[Numeracy 255] Re: Knowing your facts / Reducing stereotype threat

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Chip Burkitt chip.burkitt at orderingchaos.com
Tue Mar 30 17:41:56 EDT 2010

I find that students know more than they think they know. Sometimes it's
all in how you frame the question. For example, I will ask my class to
multiply 7 times 25 in their heads. Before anyone answers, I ask them
how much money they would have if they had 7 quarters. They always find
it easier to think in terms of money, even though the problems are
essentially identical. They can very quickly and accurately group the
quarters in their mind as 4 quarters + 3 quarters = 1.75.

Chip Burkitt

On 3/30/2010 11:53 AM, Lauri Schoneck wrote:

> I will have to agree to disagree with Kerry... I believe math facts are

> not the ABC's of math, but rather another code in the seemingly unending

> plethora of codes that work together to help us understand all kinds of

> math. Proof that you can have math understanding and not have your math

> facts is in the TABE applied math section. Time and time again,

> students score FAR better on the applied math portion (with a

> calculator) than they do on the calculation section (without a

> calculator). There are a few simple rules to keep in mind when setting

> up problems on a calculator, and students who are not math fact savvy

> are not also necessarily math concept inept. More students understand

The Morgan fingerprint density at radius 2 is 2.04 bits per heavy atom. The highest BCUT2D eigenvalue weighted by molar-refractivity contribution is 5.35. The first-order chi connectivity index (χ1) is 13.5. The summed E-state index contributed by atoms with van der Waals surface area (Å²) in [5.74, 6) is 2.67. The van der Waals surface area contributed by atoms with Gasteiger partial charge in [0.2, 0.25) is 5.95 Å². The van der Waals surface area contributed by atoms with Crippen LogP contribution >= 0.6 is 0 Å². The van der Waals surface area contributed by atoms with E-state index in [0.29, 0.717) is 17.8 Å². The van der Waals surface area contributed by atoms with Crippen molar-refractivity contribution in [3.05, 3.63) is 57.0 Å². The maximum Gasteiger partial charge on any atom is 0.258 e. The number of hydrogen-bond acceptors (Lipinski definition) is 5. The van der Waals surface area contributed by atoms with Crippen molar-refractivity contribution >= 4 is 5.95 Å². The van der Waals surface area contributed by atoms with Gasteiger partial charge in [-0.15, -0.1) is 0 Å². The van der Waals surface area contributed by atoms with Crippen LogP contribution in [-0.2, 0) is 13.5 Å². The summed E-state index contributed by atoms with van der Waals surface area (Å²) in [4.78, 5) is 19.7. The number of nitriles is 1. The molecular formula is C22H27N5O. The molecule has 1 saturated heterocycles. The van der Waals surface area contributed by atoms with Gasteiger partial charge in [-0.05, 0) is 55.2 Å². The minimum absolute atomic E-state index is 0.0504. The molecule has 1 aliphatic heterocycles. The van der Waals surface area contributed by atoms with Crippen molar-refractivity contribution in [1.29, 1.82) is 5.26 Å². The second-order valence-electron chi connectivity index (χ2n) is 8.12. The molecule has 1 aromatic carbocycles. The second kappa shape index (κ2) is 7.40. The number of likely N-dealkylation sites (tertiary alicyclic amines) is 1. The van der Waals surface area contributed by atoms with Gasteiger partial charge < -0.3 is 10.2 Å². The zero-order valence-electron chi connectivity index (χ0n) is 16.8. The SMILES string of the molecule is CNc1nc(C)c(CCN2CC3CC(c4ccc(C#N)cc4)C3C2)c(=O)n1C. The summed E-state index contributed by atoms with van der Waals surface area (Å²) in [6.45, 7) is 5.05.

> the concepts and could work the problem if it weren't for multiplying

> and dividing sitting in their way.


> With that said, my 7 year old *will know his times tables and division

> tables*, I will see to it that he does. I use those facts everyday!!

> But...adult learners learn differently than children. And when I see a

> 32 year old single-mother of 4 struggling to make it past her math GED

> test b/c her rote memory of the times tables eludes her, I get so

> frustrated with "the system". This same 32 year old has passed every

> GED subtest, and a promotion is riding on her passing her GED test...it

> begs the question...if she understands the concepts (and she does), why

> hold her back b/c she lacks the rote memory skills to have rapid recall

> of her math facts?


> This single mom is but one of the hundreds, if not thousands of stories

> around the country. I would **definitely** hold children responsible

> for learning their math facts (dycalculia aside), but adults may be past

> the point of learning them with fluency or reliability.


> I certainly welcome others' opinions on this subject. Especially if

> there is anyone out there who is consulting or writing tests such as the

> TABE or GED... I'd personally like to see more calculator use available

> on these tests.


> :-), Lauri (PS: Being that I'm a math teacher, I'd rather not be held

> accountable for my writing/language skills... ;-))))


> Lauri M. Schoneck, M.Ed

> Professor, ABE/GED

> Seminole State College of Florida

> Sanford, FL


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